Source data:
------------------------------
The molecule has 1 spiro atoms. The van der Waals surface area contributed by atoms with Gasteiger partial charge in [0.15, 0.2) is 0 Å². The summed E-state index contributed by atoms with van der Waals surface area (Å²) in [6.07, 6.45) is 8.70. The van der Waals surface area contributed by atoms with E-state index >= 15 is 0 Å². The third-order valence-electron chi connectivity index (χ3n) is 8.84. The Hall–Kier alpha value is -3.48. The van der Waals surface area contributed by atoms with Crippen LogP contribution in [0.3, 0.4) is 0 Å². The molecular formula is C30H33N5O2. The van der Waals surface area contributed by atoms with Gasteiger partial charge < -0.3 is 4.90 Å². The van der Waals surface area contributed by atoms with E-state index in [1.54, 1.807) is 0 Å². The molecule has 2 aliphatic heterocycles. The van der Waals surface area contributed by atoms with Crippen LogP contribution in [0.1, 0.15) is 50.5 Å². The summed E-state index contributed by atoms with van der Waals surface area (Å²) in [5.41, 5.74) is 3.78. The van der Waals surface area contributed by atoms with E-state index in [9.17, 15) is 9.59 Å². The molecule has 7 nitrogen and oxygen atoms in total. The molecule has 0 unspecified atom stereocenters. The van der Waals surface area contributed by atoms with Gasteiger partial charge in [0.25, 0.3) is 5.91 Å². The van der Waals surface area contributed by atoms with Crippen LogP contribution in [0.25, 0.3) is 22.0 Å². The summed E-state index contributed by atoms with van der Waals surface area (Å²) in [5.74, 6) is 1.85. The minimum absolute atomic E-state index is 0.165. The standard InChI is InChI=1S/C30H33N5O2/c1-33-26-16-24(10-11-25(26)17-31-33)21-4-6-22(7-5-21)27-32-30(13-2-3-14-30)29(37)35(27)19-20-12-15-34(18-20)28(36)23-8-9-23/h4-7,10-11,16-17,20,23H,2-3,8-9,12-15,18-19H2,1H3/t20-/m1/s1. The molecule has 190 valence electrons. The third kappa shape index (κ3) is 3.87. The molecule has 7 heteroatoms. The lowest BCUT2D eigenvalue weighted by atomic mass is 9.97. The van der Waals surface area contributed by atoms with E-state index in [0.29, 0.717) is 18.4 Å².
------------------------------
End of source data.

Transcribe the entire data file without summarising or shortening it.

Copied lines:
The molecule has 1 spiro atoms. The van der Waals surface area contributed by atoms with Gasteiger partial charge in [0.15, 0.2) is 0 Å². The summed E-state index contributed by atoms with van der Waals surface area (Å²) in [6.07, 6.45) is 8.70. The van der Waals surface area contributed by atoms with E-state index >= 15 is 0 Å². The third-order valence-electron chi connectivity index (χ3n) is 8.84. The Hall–Kier alpha value is -3.48. The van der Waals surface area contributed by atoms with Crippen LogP contribution in [0.3, 0.4) is 0 Å². The molecular formula is C30H33N5O2. The van der Waals surface area contributed by atoms with Gasteiger partial charge < -0.3 is 4.90 Å². The van der Waals surface area contributed by atoms with E-state index in [1.54, 1.807) is 0 Å². The molecule has 2 aliphatic heterocycles. The van der Waals surface area contributed by atoms with Crippen LogP contribution in [0.1, 0.15) is 50.5 Å². The summed E-state index contributed by atoms with van der Waals surface area (Å²) in [5.41, 5.74) is 3.78. The van der Waals surface area contributed by atoms with E-state index in [9.17, 15) is 9.59 Å². The molecule has 7 nitrogen and oxygen atoms in total. The molecule has 0 unspecified atom stereocenters. The van der Waals surface area contributed by atoms with Gasteiger partial charge in [0.25, 0.3) is 5.91 Å². The van der Waals surface area contributed by atoms with Crippen LogP contribution in [0.25, 0.3) is 22.0 Å². The summed E-state index contributed by atoms with van der Waals surface area (Å²) in [5.74, 6) is 1.85. The minimum absolute atomic E-state index is 0.165. The standard InChI is InChI=1S/C30H33N5O2/c1-33-26-16-24(10-11-25(26)17-31-33)21-4-6-22(7-5-21)27-32-30(13-2-3-14-30)29(37)35(27)19-20-12-15-34(18-20)28(36)23-8-9-23/h4-7,10-11,16-17,20,23H,2-3,8-9,12-15,18-19H2,1H3/t20-/m1/s1. The molecule has 190 valence electrons. The third kappa shape index (κ3) is 3.87. The molecule has 7 heteroatoms. The lowest BCUT2D eigenvalue weighted by atomic mass is 9.97. The van der Waals surface area contributed by atoms with E-state index in [0.29, 0.717) is 18.4 Å².